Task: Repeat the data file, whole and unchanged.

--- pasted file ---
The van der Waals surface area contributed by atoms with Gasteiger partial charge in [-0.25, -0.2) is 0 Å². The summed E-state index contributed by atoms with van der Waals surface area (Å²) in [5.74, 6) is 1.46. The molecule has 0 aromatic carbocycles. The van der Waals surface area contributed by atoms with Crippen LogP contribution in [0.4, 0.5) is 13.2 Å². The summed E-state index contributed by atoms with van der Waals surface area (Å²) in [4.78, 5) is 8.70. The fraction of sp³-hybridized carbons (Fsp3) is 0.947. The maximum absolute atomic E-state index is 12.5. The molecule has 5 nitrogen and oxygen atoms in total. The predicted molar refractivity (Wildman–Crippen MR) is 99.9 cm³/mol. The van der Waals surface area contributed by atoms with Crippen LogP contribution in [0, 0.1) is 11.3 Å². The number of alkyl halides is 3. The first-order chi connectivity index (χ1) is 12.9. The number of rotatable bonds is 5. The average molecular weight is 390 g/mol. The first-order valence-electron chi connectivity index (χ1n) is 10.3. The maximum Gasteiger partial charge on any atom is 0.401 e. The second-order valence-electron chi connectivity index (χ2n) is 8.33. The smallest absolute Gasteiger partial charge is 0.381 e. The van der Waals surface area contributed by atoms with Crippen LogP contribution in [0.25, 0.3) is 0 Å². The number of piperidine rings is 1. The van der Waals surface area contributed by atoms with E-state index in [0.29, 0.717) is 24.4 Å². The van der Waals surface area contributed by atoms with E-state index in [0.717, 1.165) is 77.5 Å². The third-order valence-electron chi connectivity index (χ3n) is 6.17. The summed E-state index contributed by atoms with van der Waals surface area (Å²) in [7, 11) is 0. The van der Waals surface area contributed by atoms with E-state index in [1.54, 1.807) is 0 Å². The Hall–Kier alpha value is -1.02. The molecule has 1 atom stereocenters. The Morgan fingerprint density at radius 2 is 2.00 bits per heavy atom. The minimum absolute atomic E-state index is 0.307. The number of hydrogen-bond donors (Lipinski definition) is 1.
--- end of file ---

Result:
The van der Waals surface area contributed by atoms with Gasteiger partial charge in [-0.25, -0.2) is 0 Å². The summed E-state index contributed by atoms with van der Waals surface area (Å²) in [5.74, 6) is 1.46. The molecule has 0 aromatic carbocycles. The van der Waals surface area contributed by atoms with Crippen LogP contribution in [0.4, 0.5) is 13.2 Å². The summed E-state index contributed by atoms with van der Waals surface area (Å²) in [4.78, 5) is 8.70. The fraction of sp³-hybridized carbons (Fsp3) is 0.947. The maximum absolute atomic E-state index is 12.5. The molecule has 5 nitrogen and oxygen atoms in total. The predicted molar refractivity (Wildman–Crippen MR) is 99.9 cm³/mol. The van der Waals surface area contributed by atoms with Crippen LogP contribution in [0, 0.1) is 11.3 Å². The number of alkyl halides is 3. The first-order chi connectivity index (χ1) is 12.9. The number of rotatable bonds is 5. The average molecular weight is 390 g/mol. The first-order valence-electron chi connectivity index (χ1n) is 10.3. The maximum Gasteiger partial charge on any atom is 0.401 e. The second-order valence-electron chi connectivity index (χ2n) is 8.33. The smallest absolute Gasteiger partial charge is 0.381 e. The van der Waals surface area contributed by atoms with Crippen LogP contribution in [0.25, 0.3) is 0 Å². The number of piperidine rings is 1. The van der Waals surface area contributed by atoms with E-state index in [0.29, 0.717) is 24.4 Å². The van der Waals surface area contributed by atoms with E-state index in [0.717, 1.165) is 77.5 Å². The third-order valence-electron chi connectivity index (χ3n) is 6.17. The summed E-state index contributed by atoms with van der Waals surface area (Å²) in [7, 11) is 0. The van der Waals surface area contributed by atoms with E-state index in [1.54, 1.807) is 0 Å². The Hall–Kier alpha value is -1.02. The molecule has 1 atom stereocenters. The Morgan fingerprint density at radius 2 is 2.00 bits per heavy atom. The minimum absolute atomic E-state index is 0.307. The number of hydrogen-bond donors (Lipinski definition) is 1.